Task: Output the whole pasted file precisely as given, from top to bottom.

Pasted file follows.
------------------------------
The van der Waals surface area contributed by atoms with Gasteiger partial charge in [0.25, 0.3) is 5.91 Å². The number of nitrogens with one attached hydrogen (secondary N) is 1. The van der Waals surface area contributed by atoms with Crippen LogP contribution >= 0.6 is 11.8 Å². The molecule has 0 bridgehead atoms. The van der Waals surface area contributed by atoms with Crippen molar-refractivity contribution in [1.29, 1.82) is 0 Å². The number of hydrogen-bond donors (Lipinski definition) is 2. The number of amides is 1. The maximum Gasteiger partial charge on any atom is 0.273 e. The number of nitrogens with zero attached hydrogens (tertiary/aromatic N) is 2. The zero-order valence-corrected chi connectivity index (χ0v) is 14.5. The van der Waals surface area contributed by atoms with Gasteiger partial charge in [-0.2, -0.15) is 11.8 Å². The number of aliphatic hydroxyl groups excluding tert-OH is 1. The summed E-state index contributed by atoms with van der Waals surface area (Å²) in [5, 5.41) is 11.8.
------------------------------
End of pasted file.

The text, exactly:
The van der Waals surface area contributed by atoms with Gasteiger partial charge in [0.25, 0.3) is 5.91 Å². The number of nitrogens with one attached hydrogen (secondary N) is 1. The van der Waals surface area contributed by atoms with Crippen LogP contribution >= 0.6 is 11.8 Å². The molecule has 0 bridgehead atoms. The van der Waals surface area contributed by atoms with Crippen molar-refractivity contribution in [1.29, 1.82) is 0 Å². The number of hydrogen-bond donors (Lipinski definition) is 2. The number of amides is 1. The maximum Gasteiger partial charge on any atom is 0.273 e. The number of nitrogens with zero attached hydrogens (tertiary/aromatic N) is 2. The zero-order valence-corrected chi connectivity index (χ0v) is 14.5. The van der Waals surface area contributed by atoms with Gasteiger partial charge in [-0.2, -0.15) is 11.8 Å². The number of aliphatic hydroxyl groups excluding tert-OH is 1. The summed E-state index contributed by atoms with van der Waals surface area (Å²) in [5, 5.41) is 11.8.